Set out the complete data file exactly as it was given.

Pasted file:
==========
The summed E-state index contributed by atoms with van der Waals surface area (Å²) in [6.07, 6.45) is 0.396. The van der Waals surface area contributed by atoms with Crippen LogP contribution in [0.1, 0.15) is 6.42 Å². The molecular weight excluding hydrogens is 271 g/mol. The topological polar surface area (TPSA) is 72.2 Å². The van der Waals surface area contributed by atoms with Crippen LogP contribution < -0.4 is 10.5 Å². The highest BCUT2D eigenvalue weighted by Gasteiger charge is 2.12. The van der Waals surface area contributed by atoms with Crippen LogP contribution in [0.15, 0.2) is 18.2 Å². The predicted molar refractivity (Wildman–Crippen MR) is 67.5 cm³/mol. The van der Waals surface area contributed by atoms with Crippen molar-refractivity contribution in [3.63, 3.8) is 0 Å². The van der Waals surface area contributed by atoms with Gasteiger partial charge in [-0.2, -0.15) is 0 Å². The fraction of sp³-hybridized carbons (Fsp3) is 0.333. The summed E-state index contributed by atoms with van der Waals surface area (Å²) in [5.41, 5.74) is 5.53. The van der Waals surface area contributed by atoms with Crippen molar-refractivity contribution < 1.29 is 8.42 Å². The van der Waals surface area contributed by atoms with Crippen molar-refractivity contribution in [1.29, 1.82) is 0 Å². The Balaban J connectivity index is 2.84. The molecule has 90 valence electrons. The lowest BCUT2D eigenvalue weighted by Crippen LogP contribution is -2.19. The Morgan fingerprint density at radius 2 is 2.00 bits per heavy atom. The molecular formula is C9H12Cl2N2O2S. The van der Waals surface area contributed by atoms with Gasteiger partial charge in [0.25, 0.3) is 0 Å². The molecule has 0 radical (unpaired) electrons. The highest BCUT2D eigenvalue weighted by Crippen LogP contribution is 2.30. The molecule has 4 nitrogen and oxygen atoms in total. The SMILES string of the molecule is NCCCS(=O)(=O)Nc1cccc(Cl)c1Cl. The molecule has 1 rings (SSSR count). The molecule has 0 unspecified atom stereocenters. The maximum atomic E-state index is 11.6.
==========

The summed E-state index contributed by atoms with van der Waals surface area (Å²) in [6.07, 6.45) is 0.396. The van der Waals surface area contributed by atoms with Crippen LogP contribution in [0.1, 0.15) is 6.42 Å². The molecular weight excluding hydrogens is 271 g/mol. The topological polar surface area (TPSA) is 72.2 Å². The van der Waals surface area contributed by atoms with Crippen LogP contribution < -0.4 is 10.5 Å². The highest BCUT2D eigenvalue weighted by Gasteiger charge is 2.12. The van der Waals surface area contributed by atoms with Crippen LogP contribution in [0.15, 0.2) is 18.2 Å². The predicted molar refractivity (Wildman–Crippen MR) is 67.5 cm³/mol. The van der Waals surface area contributed by atoms with Crippen molar-refractivity contribution in [3.63, 3.8) is 0 Å². The van der Waals surface area contributed by atoms with Gasteiger partial charge in [-0.2, -0.15) is 0 Å². The fraction of sp³-hybridized carbons (Fsp3) is 0.333. The summed E-state index contributed by atoms with van der Waals surface area (Å²) in [5.41, 5.74) is 5.53. The van der Waals surface area contributed by atoms with Crippen molar-refractivity contribution < 1.29 is 8.42 Å². The van der Waals surface area contributed by atoms with Crippen molar-refractivity contribution in [1.29, 1.82) is 0 Å². The Balaban J connectivity index is 2.84. The molecule has 90 valence electrons. The lowest BCUT2D eigenvalue weighted by Crippen LogP contribution is -2.19. The Morgan fingerprint density at radius 2 is 2.00 bits per heavy atom. The molecular formula is C9H12Cl2N2O2S. The van der Waals surface area contributed by atoms with Gasteiger partial charge in [0.25, 0.3) is 0 Å². The molecule has 0 radical (unpaired) electrons. The highest BCUT2D eigenvalue weighted by Crippen LogP contribution is 2.30. The molecule has 4 nitrogen and oxygen atoms in total. The SMILES string of the molecule is NCCCS(=O)(=O)Nc1cccc(Cl)c1Cl. The molecule has 1 rings (SSSR count). The molecule has 0 unspecified atom stereocenters. The maximum atomic E-state index is 11.6.